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Purposeful Questioning for Negotiating a Job Offer

Man and Woman Conducting a Job Interview - Peter Barron Stark Companies You are interviewing for a job as a sales representative for a company that makes software for lawyers. Two of your main goals are to have more flexible working hours and to be able to telecommute a couple of days a week. You might ask the following questions to fulfill various purposes.

Gain information: “What specific types of experience are you looking for in a sales representative?” (You might not want to ask “Does the position call for any specific knowledge of the law?” if you are not experienced in that area.)

Clarify or verify information: CLARIFY: “When would you need me to start?” VERIFY: “This is a full-time position, isn’t it?”

Check understanding and level of interest: “What is more important to you – that the salesperson is in the office forty hours a week, or that he increases sales?”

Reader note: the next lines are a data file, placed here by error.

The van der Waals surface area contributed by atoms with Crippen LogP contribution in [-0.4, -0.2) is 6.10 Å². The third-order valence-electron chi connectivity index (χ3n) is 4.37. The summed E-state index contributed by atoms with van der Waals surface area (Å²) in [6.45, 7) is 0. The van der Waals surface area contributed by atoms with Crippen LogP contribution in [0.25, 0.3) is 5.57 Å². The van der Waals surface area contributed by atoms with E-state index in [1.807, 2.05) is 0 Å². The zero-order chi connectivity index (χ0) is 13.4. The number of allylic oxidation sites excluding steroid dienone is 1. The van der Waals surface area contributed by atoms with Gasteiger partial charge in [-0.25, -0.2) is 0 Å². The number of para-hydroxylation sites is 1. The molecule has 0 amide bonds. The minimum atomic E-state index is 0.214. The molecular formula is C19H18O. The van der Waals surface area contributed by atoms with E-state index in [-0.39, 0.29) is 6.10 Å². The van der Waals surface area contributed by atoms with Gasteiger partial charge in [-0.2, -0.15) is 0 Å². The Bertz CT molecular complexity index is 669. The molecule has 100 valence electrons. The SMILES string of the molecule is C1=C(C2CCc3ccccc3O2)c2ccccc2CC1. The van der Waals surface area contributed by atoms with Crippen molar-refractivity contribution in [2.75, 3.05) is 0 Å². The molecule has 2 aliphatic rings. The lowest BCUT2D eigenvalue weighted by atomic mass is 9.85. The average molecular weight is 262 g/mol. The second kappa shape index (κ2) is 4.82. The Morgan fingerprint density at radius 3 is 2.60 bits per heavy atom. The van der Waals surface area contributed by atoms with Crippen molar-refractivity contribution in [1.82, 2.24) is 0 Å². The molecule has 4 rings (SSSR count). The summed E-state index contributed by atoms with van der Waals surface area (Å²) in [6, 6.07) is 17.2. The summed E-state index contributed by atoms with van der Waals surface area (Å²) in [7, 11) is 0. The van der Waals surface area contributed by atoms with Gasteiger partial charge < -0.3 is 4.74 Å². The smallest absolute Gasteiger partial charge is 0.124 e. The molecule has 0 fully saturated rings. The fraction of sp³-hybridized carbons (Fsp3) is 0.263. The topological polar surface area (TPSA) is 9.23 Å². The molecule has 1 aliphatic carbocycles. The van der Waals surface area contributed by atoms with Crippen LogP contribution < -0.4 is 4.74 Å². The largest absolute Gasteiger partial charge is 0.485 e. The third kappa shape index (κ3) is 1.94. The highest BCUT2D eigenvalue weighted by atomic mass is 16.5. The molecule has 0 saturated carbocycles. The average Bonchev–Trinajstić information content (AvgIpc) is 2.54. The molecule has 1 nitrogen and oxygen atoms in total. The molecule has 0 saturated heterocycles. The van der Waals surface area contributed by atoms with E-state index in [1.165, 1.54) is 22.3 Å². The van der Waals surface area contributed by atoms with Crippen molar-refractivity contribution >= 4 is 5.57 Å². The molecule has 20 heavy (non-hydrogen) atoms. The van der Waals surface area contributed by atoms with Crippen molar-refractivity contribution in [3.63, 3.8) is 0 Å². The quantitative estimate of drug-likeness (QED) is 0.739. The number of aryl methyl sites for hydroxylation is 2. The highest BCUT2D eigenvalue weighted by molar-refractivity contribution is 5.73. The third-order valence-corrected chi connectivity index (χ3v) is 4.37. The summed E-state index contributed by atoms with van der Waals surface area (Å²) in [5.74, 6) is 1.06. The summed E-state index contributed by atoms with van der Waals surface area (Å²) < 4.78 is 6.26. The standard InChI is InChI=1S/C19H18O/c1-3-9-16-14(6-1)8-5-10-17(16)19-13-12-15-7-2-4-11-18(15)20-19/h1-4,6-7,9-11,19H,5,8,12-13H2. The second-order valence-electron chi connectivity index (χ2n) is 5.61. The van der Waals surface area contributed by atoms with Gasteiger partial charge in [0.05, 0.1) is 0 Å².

Determine behavioral style: “Would you like me to role-play a typical sales presentation? Or would you prefer to see statistics that show how much I increased sales for my last company?”

Gain participation: “In what areas are you hoping to improve sales?”

Give information: “Did you know that I am fully set up to work from my home office and, in my current position, work two days a week from home?”

Start someone thinking: “What attributes do you think are most important in a salesperson?”

Bring attention back to the subject: “Can we talk more about flex time? Do your salespeople have to be in the office from nine to five?”

Reach agreement: “If I could guarantee an increase in your sales volume, would you be willing to consider more flexible working hours?”

Increase reception to your ideas: (If you want to work early hours and you live on the West Coast): “Don’t you think it’s best to call on potential customers on the East Coast first thing in the morning?”

Reduce tension: “Whenever I bring up the subject of flex time, you seem a little uncomfortable. Can you tell me why?”

Give positive strokes or build rapport: “It’s pretty frustrating when you know your product is better than all the others on the market, and yet your sales are not what they should be, isn’t it?”

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